President-elect Joe Biden is elevating the director of the White House Office of Science and Technology Policy to a Cabinet-level position, a move that highlights the emphasis the incoming administration plans to put on science as it inherits a public health crisis.
Biden on Friday named Eric Lander, a principal leader of the Human Genome Project, to the post and announced several other key members of the White House science team.
“Science will always be at the forefront of my administration – and these world-renowned scientists will ensure everything we do is grounded in science, facts, and the truth,” Biden said in a statement. “Their trusted guidance will be essential as we come together to end this pandemic, bring our economy back, and pursue new breakthroughs to improve the quality of life of all Americans.”
Lander will be the first life scientist to serve as presidential science adviser, according to the news release. In the same rollout, Biden indicated that Francis Collins, the director of the National Institutes of Health, who was appointed by President Barack Obama during his first term, will stay in that role.
The President-elect, who ran on a campaign that promised to prioritize science, made clear his aspirations for Lander’s responsibilities in a letter he wrote to the new director.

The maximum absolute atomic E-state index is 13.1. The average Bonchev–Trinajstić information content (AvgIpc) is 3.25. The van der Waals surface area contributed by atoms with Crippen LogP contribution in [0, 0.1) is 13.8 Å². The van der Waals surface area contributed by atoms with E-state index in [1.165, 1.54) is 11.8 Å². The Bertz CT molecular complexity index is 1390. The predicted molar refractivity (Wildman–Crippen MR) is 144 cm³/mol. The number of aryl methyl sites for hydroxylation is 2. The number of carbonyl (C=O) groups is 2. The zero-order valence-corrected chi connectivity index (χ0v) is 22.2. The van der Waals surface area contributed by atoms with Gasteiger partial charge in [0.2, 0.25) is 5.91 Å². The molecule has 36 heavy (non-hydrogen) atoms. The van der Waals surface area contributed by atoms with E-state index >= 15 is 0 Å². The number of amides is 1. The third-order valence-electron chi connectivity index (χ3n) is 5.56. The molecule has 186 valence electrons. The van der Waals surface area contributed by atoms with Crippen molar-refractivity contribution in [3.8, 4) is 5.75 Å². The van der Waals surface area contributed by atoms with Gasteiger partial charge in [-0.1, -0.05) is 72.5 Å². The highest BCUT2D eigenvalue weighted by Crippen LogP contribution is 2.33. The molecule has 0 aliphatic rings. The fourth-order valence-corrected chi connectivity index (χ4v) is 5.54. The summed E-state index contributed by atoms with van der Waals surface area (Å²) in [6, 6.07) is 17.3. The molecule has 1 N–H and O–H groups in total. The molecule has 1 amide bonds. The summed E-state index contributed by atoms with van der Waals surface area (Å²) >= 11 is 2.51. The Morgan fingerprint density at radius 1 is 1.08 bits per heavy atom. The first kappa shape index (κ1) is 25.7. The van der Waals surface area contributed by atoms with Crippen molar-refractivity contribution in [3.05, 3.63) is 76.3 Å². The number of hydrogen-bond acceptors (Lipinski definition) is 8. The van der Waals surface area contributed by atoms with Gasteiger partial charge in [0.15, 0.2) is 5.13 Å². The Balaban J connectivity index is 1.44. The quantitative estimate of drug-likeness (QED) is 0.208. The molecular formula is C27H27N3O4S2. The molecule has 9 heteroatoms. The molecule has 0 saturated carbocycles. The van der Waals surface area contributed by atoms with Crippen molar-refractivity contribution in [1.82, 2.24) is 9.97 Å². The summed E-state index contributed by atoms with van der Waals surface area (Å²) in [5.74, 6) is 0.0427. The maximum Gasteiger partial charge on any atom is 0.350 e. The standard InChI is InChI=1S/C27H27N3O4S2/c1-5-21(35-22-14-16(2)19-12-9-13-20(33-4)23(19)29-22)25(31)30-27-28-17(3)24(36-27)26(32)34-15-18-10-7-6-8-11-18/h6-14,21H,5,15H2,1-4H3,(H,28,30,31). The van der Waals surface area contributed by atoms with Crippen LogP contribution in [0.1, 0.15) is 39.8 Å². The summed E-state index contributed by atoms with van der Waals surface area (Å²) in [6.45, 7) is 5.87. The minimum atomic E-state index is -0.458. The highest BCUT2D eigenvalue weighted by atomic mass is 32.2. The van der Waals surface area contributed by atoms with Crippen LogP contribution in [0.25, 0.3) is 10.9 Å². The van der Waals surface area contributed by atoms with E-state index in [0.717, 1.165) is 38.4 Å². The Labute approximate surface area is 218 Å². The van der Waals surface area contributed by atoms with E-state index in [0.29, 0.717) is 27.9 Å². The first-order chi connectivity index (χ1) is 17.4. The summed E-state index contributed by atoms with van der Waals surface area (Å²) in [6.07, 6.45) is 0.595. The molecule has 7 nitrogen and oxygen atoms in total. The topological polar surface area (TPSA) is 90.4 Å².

Drawing from one of his role models, Biden told Lander that President Franklin D. Roosevelt penned a letter in 1944 to his science adviser asking him how science and technology could “best be applied to benefit the nation’s health, economic prosperity, and national security” following World War II.
He tasks Lander with a similar responsibility, asking him and his team to work to provide his administration with recommendations that can set the country on course for the next 75 years.
Biden asks him to consider five main questions, including what lessons can be learned from the pandemic, how scientific breakthroughs can influence climate change and economic growth, and how the United States can ensure it is competitive with China in its technological growth.
“I believe that the answers to these questions will be instrumental in helping our nation embark on a new path in the years ahead—a path of dignity and respect, of prosperity and security, of progress and common purpose,” Biden tells Lander in the letter.
In addition to Lander and Collins, Biden’s team has announced that Alondra Nelson, a researcher whose work focuses on science, technology and social inequality, will serve as deputy director for science and society.
Per the release, Frances H. Arnold and Maria Zuber will serve as the external co-chairs of the President’s Council of Advisors on Science and Technology.